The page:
Opinion



June 23, 2019,   5:00 PM

When PR Matters The Most: Mergers And Acquisitions

Paulius Stankevicius

Paulius Stankevicius is a PR and advertising executive and CEO and Founder of Stankevicius MGM, a PR and advertising consulting firm. FULL BIO

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The objective of mergers and acquisition is to increase market share, acquire new geographical presence, and get new intangible assets. Companies also look at M&A opportunities when they lack the drive of organic growth and don't feel confident in their own business units—they think that buying another company which has those parts in place could solve their issues.

In M&A, PR plays a vital role between the buying and the selling parties. Whether it’s a friendly or offensive overtake, the communication strategy is vital, as is the professional and clear manner in which it needs to be  delivered to media. When delivering the information, the PR department has to be very precise. In M&A every detail matters, and these details can drastically influence the overall deal’s price and the stock price before and after the deal is done.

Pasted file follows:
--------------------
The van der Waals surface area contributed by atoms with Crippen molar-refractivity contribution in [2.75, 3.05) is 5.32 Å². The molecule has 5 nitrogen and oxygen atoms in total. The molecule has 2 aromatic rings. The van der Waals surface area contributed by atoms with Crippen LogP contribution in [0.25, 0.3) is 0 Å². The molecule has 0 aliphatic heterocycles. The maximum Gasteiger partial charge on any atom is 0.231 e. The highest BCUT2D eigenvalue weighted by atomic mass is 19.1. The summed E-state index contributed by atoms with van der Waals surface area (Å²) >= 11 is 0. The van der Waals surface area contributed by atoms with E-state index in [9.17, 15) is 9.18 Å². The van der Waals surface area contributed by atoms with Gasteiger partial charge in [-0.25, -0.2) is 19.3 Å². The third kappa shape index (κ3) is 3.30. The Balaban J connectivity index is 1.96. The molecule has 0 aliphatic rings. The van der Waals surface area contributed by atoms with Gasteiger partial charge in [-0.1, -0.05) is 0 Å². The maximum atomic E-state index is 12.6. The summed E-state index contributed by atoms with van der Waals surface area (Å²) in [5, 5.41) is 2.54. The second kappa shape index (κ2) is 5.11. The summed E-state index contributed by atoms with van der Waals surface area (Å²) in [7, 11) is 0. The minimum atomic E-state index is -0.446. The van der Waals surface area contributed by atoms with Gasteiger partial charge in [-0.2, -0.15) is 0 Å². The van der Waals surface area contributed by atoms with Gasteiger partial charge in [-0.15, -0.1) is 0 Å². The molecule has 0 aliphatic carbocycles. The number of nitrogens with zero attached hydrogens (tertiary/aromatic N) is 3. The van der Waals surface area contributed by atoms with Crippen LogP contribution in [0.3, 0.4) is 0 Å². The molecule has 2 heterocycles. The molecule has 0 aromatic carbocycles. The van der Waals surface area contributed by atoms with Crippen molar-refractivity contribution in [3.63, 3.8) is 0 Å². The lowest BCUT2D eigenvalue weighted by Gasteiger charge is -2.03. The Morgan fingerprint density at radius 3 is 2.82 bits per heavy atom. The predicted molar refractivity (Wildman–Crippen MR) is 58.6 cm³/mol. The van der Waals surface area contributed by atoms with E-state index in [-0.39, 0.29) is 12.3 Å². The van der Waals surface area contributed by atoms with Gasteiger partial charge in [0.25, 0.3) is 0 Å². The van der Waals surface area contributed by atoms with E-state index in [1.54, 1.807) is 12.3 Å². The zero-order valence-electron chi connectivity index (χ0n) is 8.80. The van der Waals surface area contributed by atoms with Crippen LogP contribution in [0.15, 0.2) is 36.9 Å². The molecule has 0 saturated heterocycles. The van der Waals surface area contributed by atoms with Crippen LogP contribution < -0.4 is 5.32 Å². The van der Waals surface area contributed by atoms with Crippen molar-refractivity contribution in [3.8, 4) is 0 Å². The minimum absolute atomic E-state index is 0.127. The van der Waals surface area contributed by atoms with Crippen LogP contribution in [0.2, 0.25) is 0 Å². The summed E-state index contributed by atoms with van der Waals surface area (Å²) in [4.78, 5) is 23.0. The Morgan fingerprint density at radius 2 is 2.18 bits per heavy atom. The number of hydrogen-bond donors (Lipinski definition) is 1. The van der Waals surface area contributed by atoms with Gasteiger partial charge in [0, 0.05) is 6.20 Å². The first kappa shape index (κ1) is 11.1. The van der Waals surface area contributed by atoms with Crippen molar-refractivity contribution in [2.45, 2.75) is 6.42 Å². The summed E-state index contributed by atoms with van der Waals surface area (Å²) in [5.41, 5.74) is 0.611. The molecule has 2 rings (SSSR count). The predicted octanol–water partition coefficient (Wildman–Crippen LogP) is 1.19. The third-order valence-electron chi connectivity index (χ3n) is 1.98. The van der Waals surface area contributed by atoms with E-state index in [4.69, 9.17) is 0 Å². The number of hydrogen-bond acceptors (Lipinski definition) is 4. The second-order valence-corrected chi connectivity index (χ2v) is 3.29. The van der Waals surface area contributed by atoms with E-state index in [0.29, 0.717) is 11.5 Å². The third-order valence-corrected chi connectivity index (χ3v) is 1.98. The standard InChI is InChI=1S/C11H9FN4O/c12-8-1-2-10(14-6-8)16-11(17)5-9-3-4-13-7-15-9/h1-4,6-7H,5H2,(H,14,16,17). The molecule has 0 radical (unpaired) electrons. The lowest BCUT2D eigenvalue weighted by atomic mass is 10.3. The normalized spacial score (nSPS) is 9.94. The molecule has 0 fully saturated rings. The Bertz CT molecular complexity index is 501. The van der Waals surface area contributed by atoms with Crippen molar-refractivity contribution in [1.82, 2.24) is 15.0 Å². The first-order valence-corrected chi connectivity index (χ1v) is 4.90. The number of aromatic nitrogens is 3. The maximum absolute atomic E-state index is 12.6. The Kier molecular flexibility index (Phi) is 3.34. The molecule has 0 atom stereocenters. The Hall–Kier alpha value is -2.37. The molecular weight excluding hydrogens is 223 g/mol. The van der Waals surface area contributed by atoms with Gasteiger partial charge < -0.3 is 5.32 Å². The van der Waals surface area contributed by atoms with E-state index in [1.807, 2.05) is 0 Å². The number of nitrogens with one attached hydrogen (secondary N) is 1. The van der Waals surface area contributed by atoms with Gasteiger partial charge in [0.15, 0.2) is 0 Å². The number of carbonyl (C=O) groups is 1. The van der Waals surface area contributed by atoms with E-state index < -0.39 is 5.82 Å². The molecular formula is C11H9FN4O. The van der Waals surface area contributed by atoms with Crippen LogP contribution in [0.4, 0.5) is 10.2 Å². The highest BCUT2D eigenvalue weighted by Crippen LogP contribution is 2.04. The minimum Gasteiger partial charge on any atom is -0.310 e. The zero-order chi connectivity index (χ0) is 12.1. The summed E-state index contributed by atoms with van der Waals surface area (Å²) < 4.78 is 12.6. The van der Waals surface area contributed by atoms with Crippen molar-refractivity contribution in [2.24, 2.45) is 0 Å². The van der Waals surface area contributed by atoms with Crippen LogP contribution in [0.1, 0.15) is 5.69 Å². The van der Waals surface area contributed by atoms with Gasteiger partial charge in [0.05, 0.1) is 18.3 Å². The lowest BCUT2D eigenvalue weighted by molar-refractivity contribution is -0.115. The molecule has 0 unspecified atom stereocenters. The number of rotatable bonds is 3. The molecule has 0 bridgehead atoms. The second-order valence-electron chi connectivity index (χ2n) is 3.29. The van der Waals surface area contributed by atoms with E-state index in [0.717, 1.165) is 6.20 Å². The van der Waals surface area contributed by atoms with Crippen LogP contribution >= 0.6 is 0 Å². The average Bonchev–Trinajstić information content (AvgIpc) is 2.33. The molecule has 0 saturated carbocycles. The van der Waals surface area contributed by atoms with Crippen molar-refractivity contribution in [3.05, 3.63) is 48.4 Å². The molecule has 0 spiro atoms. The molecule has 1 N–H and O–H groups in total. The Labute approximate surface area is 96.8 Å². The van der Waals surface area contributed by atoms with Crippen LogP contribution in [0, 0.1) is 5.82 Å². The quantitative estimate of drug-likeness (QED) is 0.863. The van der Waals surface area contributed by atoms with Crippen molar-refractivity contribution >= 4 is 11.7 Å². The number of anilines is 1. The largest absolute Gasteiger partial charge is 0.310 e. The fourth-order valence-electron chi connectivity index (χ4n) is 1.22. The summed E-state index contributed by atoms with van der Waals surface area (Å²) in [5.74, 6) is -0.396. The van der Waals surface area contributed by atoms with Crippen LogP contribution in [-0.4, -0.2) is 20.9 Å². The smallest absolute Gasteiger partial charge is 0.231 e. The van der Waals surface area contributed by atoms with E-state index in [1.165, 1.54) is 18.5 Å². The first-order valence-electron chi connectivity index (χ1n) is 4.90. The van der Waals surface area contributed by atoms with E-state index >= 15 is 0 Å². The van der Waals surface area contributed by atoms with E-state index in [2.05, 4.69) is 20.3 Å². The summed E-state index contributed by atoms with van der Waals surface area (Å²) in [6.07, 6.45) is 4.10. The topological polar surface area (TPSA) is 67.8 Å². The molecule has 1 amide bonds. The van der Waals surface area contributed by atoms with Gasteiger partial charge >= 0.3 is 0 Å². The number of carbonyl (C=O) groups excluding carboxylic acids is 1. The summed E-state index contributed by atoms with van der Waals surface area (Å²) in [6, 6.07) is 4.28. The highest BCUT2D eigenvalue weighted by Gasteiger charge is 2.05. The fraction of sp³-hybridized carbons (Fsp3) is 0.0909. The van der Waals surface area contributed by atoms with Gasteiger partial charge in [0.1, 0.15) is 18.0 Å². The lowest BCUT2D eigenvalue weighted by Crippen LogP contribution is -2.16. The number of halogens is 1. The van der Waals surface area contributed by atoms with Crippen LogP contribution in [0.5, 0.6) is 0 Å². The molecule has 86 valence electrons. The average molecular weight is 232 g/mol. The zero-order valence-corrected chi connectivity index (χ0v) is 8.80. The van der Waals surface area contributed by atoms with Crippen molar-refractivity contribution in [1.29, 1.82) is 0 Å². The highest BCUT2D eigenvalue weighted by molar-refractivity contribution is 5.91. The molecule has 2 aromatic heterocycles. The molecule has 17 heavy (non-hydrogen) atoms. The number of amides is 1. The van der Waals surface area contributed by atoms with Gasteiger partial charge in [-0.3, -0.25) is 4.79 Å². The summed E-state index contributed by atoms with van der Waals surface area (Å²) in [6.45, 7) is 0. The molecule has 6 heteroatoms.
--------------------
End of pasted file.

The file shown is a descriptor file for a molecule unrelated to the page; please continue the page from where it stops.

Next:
In 2008, when prices of potash, phosphate and nitrogen plummeted, fertilizer companies’ market capitalization went down heavily. The stock price of the world's largest fertilizer company, PotashCorp, dropped from $241 to $67 by the end of 2008. This made the company a cheap target for an acquisition. Global mining company BHP offered to acquire PotashCorp, but as the price was low PotashCorp didn't give in easily and fought.

BHP made an unsolicited bid, which was unannounced publicly, and so PotashCorp made a public announcement, announcing BHP's unsolicited bid of $39 billion. This event, made public to reevaluate PotashCorp’s overall valuation, consequently led the board of directors to reject the acquisition offer. This led to the company's stock price increase by 28% that day.

In case of a successful merger, it is essential to keep communications up even if the deal is closed. Deals can fail, and the company's stock can fall even in the middle of a merger when employees start to go to competitors and top executive staff quits. There should be a certain period reserved to reach out to the company's stakeholders and other parties to inform them about the merger with the latest information while bringing reality to their expectations. Communication must be in place at all times, as well with employees internally through the company's newsletters, intranet sites, video calls and actual meetings.





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